The Ontario Universities’ Fair takes place in September every year (in 2014 you can check them out from September 19-21). When I attended, oh-so-long ago, I remember feeling confused. There were so many schools in attendance and I had no idea what to say to them. General questions that popped into my head, such as “is it a good school?” or “is it a popular program?” had no merit – every school would answer “yes” and it didn’t help me figure out which school I actually wanted to attend. So that you don’t end up wasting your precious weekend hours, here are a few tips to make the trip a useful one:
Before you go…
Tip #1: Figure out your top fields of study
Many students don’t know the answer to “What do you want to be when you grow up?” You’re young. You can’t be expected to plan out your entire future at the age of 17. But for the purposes of selecting a program to study, try to have an idea of what interests you. That’s what high school is for. Which classes do you prefer? Which ones do you excel in? If you can narrow it down to one field, great. If not, pick two, max three (if you have more than that, you’ll be exploring a General Arts or Undecided program). The good thing is, you still have another 3-4 years of studying in this field to figure out a career that’s right for you.
Tip #2: Rank your priorities
Figure out what will make or break a school or program for you. Will you cross a school off your list if it’s a long commute? Will you favour a school that boasts smaller class sizes? Make a chart (if you’re a visual person) listing all the schools you want to talk to, along with all the features you want to know about. When you ask your questions, you can easily check off ones that meet your requirements.
Tip #3: Do some research on schools
Before attending the fair, use your priority list to find out the top schools in the province, and the top schools for your specific programs of interest. If you can narrow your search down to the top 5-10 schools, you have a fantastic starting point.
Tip #4: Figure out whereabouts you want to study
Do you want to live at home or in residence? Do you like the big city feel or small town? If you’re open to anything, that’s great – just make sure to keep your budget (or your parents’ budget) in mind. Speaking of which…
Tip #5: Decide on a general budget
Remember that different schools and programs can run you varying costs. Residence and meal plan costs can add up and you may need to explore student loans. If commuting to school, you may need to consider costs of public transportation or purchasing a car. It’s best to have the “money talk” with your family and decide what you’re comfortable spending or borrowing.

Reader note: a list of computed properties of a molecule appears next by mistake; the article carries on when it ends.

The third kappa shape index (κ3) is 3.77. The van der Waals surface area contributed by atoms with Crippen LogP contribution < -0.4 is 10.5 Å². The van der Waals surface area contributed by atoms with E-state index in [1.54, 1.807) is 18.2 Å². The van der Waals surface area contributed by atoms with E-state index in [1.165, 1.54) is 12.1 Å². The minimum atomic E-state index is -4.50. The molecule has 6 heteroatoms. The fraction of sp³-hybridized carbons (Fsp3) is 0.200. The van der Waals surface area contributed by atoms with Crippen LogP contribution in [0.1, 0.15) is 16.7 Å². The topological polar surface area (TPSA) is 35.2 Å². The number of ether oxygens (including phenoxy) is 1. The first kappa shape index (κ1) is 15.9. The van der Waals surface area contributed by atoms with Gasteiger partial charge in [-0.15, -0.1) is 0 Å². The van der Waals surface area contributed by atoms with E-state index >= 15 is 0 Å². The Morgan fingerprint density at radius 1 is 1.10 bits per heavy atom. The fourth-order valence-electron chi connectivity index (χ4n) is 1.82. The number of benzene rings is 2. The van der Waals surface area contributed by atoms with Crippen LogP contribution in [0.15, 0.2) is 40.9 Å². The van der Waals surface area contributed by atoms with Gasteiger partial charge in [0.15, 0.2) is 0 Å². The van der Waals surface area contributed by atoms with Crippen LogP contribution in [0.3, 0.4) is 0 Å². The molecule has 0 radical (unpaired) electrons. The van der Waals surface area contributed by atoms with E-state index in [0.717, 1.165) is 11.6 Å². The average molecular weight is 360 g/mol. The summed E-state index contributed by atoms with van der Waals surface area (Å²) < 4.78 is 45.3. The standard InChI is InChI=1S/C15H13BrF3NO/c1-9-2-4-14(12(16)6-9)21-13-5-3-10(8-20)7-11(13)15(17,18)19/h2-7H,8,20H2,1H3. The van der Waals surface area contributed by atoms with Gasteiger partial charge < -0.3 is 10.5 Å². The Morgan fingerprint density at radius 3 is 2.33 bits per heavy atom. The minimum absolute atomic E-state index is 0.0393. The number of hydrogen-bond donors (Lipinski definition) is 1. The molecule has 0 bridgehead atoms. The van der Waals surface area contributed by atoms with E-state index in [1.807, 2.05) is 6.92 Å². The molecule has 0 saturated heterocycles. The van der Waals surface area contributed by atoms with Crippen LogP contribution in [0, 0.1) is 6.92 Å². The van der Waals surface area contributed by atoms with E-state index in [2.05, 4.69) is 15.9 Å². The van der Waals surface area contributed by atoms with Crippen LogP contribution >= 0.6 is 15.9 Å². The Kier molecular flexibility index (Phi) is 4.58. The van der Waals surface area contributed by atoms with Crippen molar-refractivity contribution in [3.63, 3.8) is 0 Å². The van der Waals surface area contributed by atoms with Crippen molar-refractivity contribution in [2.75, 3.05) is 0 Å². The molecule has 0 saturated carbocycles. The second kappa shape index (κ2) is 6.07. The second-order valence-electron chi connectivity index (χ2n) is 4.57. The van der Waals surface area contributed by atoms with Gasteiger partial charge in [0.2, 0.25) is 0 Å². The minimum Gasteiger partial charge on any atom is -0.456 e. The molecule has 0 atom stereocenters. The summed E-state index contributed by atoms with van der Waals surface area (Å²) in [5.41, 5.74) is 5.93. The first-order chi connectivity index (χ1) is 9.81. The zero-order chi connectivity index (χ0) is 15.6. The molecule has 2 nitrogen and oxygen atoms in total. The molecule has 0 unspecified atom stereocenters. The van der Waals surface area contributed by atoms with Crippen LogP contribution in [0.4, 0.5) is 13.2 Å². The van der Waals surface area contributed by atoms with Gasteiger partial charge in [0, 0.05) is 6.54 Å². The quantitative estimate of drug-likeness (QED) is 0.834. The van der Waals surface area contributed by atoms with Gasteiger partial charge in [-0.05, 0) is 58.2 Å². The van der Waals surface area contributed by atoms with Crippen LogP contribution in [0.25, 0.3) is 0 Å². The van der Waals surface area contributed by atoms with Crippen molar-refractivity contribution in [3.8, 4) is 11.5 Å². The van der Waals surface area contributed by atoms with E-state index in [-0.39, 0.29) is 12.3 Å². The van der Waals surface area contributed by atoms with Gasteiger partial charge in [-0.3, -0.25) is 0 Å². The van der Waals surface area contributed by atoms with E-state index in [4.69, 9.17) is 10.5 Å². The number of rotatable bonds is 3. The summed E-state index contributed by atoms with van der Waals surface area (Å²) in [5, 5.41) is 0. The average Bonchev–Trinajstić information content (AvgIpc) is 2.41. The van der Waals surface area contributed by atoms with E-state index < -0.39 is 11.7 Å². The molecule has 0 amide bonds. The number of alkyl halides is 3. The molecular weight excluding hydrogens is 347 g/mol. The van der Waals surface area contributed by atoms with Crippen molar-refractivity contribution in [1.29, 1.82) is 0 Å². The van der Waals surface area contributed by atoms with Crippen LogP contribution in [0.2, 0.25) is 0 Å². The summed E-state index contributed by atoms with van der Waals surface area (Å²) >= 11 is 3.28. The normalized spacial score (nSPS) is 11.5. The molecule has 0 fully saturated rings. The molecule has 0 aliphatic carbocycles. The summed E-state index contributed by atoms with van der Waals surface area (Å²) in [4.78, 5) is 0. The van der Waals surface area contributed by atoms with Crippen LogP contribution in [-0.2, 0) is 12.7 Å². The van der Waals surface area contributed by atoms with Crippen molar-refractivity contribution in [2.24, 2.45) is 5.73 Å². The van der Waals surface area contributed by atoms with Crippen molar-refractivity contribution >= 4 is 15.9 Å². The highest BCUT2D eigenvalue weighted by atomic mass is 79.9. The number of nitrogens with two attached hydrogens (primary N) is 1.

While you’re there…
Tip #6: Try not to feel intimidated
Be prepared for a lot of students, parents, and booths. Be patient and remember these students are all in the same spot as you, and are likely asking many of the same questions. Feel free to listen to what other students ask; maybe the reps will answer a question you didn’t know you had. The fair will hand out a map of the area so you can easily find which booths you want to target. You may need to wait in line to speak to a representative, so it’s best to arrive with sufficient time. The Ontario Universities’ Fair has a great online resource you should look at before you attend.
Tip #7: Talk to student representatives
Many schools will bring current students as representatives, and in some cases, they are even better at answering your questions than administrative reps. Picture these current students as the “future you”. Ask them how they like it. Ask them what their favourite parts of the campus and program are – and more importantly, their least favourite parts. Students are likely to give you an honest view of what you can expect.
Tip #8: Pick up program-specific pamphlets
Many schools might tell you that the program details are online. If you’re a more visual analyzer, pick up the pamphlets there to bring home and you can directly compare the details for each school. The more information you have, the better prepared you’ll be to make your decision.
Tip #9: Ask about everything
There are no stupid questions. Ask about eligibility, the program, and costs. Ask about the campus. Ask about services offered to students. Whatever you can think of, now is your time to ask it. You’re not on the spot here – the schools are. Grill them to your heart’s desire. The Ontario Universities’ Fair put together a great list of questions to give you a starting point.
Tip #10: Be organized, but don’t limit yourself
You’ve prepared your questions and your top schools. Chances are you’ll make a beeline for those when you arrive – and that’s good. Take notes, because you’ll likely forget a lot of the answers when you leave. Once you’ve finished talking to your preferred schools, keep an open mind about everything else. Maybe there’s a school you forgot to research in advance. Maybe there’s a presentation starting soon about a school you haven’t talked to.